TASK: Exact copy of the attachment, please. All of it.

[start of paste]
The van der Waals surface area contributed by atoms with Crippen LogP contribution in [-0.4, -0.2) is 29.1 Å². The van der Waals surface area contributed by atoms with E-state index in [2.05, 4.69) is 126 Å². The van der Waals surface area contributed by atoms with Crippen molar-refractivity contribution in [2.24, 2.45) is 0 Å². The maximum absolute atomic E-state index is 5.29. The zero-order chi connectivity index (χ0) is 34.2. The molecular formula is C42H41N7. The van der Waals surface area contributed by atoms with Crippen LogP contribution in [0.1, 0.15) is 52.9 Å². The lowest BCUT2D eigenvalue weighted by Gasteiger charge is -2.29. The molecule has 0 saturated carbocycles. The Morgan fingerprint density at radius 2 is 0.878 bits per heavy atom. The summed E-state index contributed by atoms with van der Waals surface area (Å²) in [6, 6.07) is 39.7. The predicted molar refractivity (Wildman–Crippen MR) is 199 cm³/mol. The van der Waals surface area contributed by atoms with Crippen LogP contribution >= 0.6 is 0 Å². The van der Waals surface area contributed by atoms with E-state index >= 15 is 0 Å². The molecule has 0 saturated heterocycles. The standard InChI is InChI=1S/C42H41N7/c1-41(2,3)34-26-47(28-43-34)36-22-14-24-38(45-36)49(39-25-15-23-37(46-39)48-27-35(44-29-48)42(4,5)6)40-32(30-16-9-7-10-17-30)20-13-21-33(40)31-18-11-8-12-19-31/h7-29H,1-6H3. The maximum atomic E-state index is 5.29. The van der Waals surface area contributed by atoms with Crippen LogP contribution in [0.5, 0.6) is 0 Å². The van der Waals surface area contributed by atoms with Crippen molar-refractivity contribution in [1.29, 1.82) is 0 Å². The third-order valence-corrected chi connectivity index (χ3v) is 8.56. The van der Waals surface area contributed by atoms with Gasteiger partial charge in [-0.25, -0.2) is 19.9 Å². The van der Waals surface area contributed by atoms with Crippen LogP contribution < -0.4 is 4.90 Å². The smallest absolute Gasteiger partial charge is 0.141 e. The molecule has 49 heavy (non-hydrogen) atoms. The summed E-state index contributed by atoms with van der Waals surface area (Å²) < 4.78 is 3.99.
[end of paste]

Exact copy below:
The van der Waals surface area contributed by atoms with Crippen LogP contribution in [-0.4, -0.2) is 29.1 Å². The van der Waals surface area contributed by atoms with E-state index in [2.05, 4.69) is 126 Å². The van der Waals surface area contributed by atoms with Crippen molar-refractivity contribution in [2.24, 2.45) is 0 Å². The maximum absolute atomic E-state index is 5.29. The zero-order chi connectivity index (χ0) is 34.2. The molecular formula is C42H41N7. The van der Waals surface area contributed by atoms with Crippen LogP contribution in [0.1, 0.15) is 52.9 Å². The lowest BCUT2D eigenvalue weighted by Gasteiger charge is -2.29. The molecule has 0 saturated carbocycles. The Morgan fingerprint density at radius 2 is 0.878 bits per heavy atom. The summed E-state index contributed by atoms with van der Waals surface area (Å²) in [6, 6.07) is 39.7. The predicted molar refractivity (Wildman–Crippen MR) is 199 cm³/mol. The van der Waals surface area contributed by atoms with Crippen LogP contribution >= 0.6 is 0 Å². The van der Waals surface area contributed by atoms with E-state index >= 15 is 0 Å². The molecule has 0 saturated heterocycles. The standard InChI is InChI=1S/C42H41N7/c1-41(2,3)34-26-47(28-43-34)36-22-14-24-38(45-36)49(39-25-15-23-37(46-39)48-27-35(44-29-48)42(4,5)6)40-32(30-16-9-7-10-17-30)20-13-21-33(40)31-18-11-8-12-19-31/h7-29H,1-6H3. The maximum atomic E-state index is 5.29. The van der Waals surface area contributed by atoms with Crippen LogP contribution in [0.5, 0.6) is 0 Å². The van der Waals surface area contributed by atoms with Crippen molar-refractivity contribution in [1.29, 1.82) is 0 Å². The third-order valence-corrected chi connectivity index (χ3v) is 8.56. The van der Waals surface area contributed by atoms with Gasteiger partial charge in [-0.25, -0.2) is 19.9 Å². The van der Waals surface area contributed by atoms with Crippen LogP contribution < -0.4 is 4.90 Å². The smallest absolute Gasteiger partial charge is 0.141 e. The molecule has 49 heavy (non-hydrogen) atoms. The summed E-state index contributed by atoms with van der Waals surface area (Å²) < 4.78 is 3.99.